“Now, all of a sudden, it’s in our zip code. I haven’t left my house except to go to the doctor’s office.”
With regard to the availability of testing, and the efforts of authorities to control the disease, she observes, “It just feels like too little too late… It’s crazy how much they could have done in advance and nothing was done. They’re all of a sudden taking these reactionary measures, and it’s not enough.” She says she’s concerned that there hasn’t been enough action because this is much more of a threat to pregnant women than it is to men.
Another local expectant mother, Sheela Dominguez, is the director of strategic operations at the Miami Clinical and Translational Science Institute at University of Miami. She says, “I’ve been acting as if this is an active pandemic since March, so the news that there is local transmission wasn’t too shocking to me.” She has been taking extra preventative measures for a while now, including having her house sprayed by Terminix once a month for five months and putting a fan near her doorway to keep bugs out.
She’s concerned that her OB/GYN hasn’t spoken to her once about Zika in six-and half-months of pregnancy. She works in healthcare, but wonders, “How many people have no idea about this and are just now learning about it?” She believes that it should be standard practice that pregnant women all over the U.S. are tested for Zika because there are cases in almost every state. “I would like to know if I have or did have it, but you have to fight to get a blood test. And then, what if I test positive for Zika or antibodies? What is the next step?”
This is the real question for women who are pregnant and facing the possibility of Zika infection. She points out that most serious brain abnormalities can be detected with a fetal MRI. Would insurance even cover that, she wonders? In Florida, abortion is only legal up to 24 weeks. For women as far along in their pregnancy as Dominguez and I are, if a Zika infection terribly damaged the fetus, and we decided on having an abortion, those restrictive laws would pose an overwhelming emotional, practical, and financial challenge.
My first test came back negative. No one bothered to call to tell me. I had to call them to ask.
Morbid thoughts seem to be woven deeply into the fabric of the pregnancy experience. Suddenly, you’re a goth teen, exploring the darkest corners of your mind. The first three months, you’re basically just waiting to miscarry. Then, once the baby starts moving, if the fetus has a slow day, you’re certain it’s because the umbilical cord is wrapped tightly around its neck. There’s so much time to read about the medicalization of childbirth and fret over a natural birthing plan that will more than likely end up on the operating room floor. Doctors will scare you into believing that if you don’t have that C-section, the baby will certainly die as it emerges from the birth canal. But this is truly a time when life and death hang in the balance, and sometimes you have control over it, but sometimes you don’t.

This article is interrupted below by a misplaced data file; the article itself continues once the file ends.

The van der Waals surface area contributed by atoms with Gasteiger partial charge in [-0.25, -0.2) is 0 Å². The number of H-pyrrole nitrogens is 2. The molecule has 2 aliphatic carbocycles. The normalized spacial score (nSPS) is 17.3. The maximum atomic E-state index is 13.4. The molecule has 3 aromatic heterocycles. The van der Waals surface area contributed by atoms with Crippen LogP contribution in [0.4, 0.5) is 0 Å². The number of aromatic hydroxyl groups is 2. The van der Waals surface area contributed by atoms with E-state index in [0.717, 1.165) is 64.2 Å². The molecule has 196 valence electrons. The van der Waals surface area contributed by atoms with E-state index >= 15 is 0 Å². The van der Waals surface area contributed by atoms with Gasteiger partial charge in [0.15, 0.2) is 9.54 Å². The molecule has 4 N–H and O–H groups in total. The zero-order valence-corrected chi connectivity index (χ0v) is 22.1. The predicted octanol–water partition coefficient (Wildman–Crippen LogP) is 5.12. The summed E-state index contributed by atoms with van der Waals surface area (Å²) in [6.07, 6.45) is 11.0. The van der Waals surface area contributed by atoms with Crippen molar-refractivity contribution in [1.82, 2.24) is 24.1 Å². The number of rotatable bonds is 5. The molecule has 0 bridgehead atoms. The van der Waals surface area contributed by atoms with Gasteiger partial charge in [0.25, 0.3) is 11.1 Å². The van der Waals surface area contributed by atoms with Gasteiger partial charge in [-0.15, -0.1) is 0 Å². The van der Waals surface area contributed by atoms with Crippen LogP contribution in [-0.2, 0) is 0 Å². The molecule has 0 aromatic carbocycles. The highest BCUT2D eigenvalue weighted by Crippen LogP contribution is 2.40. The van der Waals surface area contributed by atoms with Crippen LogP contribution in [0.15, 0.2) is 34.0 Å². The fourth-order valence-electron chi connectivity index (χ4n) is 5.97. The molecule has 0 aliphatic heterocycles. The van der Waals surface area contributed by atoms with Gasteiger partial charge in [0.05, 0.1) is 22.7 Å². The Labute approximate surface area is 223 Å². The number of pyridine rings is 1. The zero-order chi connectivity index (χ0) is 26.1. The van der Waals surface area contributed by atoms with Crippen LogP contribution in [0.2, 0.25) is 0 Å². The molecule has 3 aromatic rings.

Congress went on recess before passing a bill to fund Zika fighting measures. Republicans used the legislation as a platform to push a conservative agenda by adding provisions that would limit women’s access to birth control, keep money from public programs like Planned Parenthood, and weaken environmental protections related to pesticides. Those provisions would primarily hurt lower-income women and their unborn children. Especially considering Zika is also a sexually-transmitted disease—as if sex during pregnancy weren’t already enough of a challenge.
My mother, Mary Ellen Tracy, has taken it upon herself to get two things done: have someone spray my block for mosquitoes and have an agency create a hotline for pregnant women to get their streets sprayed. On her first of multiple calls to 311, which offers access to local governmental services, to lobby for someone to spray my block, the man on the line said he’d take a message but that it would be four to five days before anyone got it. They’d send an inspector in a week. The DOH was closed on Saturday and Sunday. “Are the mosquitoes sleeping on the weekend?” she asked. “Why don’t you have a hotline for pregnant women?” Three calls later, including one to the mayor’s office, it turns out that someone on a previous call should have given her a confirmation number, guaranteeing this service. None were provided and still, six days later, no one has come spraying down the street. The thing is, insecticide isn’t killing as many mosquitoes as the authorities expected. They started aerial spraying on August 4, but only in a limited 10-mile area. Zika is going to spread in Miami. A 15th case outside the one square mile of Wynwood in Southwest Ranches in Broward County about thirty miles away was announced on August 2.
My first test came back negative. No one bothered to call to tell me. I had to call them to ask. A more concerned doctor at the practice followed up by asking me to take the Zika IgM Antibody Capture Enzyme-Linked Immunosorbent Assay (Zika MAC-ELISA) test, which has a longer tail. It will show if I have been infected within the past 12 weeks. It’s something that, I feel, probably should have been recommended when I first had that rash.
I took the test today. I’m waiting with no clue when I will get the results. Official guidance on Zika comes in slowly, after the news breaks, and it feels like adequate precautions weren’t taken in time to protect South Floridians. Right now, it seems like all pregnant women in Miami can do is hide, and hope. We have to ensure that our entire bodies are covered at all times, despite the 95-degree weather. We must splash on DEET enthusiastically, even if we normally buy organic produce and natural cosmetics. But there’s no way to completely ensure that there won’t be one day when a hungry mosquito is waiting for us out of sight, under the bed, as we get out of the shower, as vulnerable as a newborn baby.